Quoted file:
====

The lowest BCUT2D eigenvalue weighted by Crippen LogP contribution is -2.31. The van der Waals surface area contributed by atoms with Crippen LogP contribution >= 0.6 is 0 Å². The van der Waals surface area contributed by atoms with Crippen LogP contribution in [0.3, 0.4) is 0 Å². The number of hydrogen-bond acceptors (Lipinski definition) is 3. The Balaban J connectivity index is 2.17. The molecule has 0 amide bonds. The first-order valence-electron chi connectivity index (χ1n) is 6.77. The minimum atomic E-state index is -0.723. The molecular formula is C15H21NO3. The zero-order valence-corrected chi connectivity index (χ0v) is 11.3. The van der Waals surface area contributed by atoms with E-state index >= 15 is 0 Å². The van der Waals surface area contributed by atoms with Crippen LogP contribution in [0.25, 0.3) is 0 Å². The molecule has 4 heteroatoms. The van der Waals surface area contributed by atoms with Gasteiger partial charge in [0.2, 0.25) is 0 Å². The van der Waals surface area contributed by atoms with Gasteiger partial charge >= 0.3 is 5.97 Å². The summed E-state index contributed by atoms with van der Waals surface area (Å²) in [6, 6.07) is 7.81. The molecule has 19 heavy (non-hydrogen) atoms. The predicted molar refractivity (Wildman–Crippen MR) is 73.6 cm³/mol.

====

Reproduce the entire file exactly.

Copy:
The lowest BCUT2D eigenvalue weighted by Crippen LogP contribution is -2.31. The van der Waals surface area contributed by atoms with Crippen LogP contribution >= 0.6 is 0 Å². The van der Waals surface area contributed by atoms with Crippen LogP contribution in [0.3, 0.4) is 0 Å². The number of hydrogen-bond acceptors (Lipinski definition) is 3. The Balaban J connectivity index is 2.17. The molecule has 0 amide bonds. The first-order valence-electron chi connectivity index (χ1n) is 6.77. The minimum atomic E-state index is -0.723. The molecular formula is C15H21NO3. The zero-order valence-corrected chi connectivity index (χ0v) is 11.3. The van der Waals surface area contributed by atoms with E-state index >= 15 is 0 Å². The van der Waals surface area contributed by atoms with Crippen LogP contribution in [0.25, 0.3) is 0 Å². The molecule has 4 heteroatoms. The van der Waals surface area contributed by atoms with Gasteiger partial charge in [0.2, 0.25) is 0 Å². The van der Waals surface area contributed by atoms with Gasteiger partial charge >= 0.3 is 5.97 Å². The summed E-state index contributed by atoms with van der Waals surface area (Å²) in [6, 6.07) is 7.81. The molecule has 19 heavy (non-hydrogen) atoms. The predicted molar refractivity (Wildman–Crippen MR) is 73.6 cm³/mol.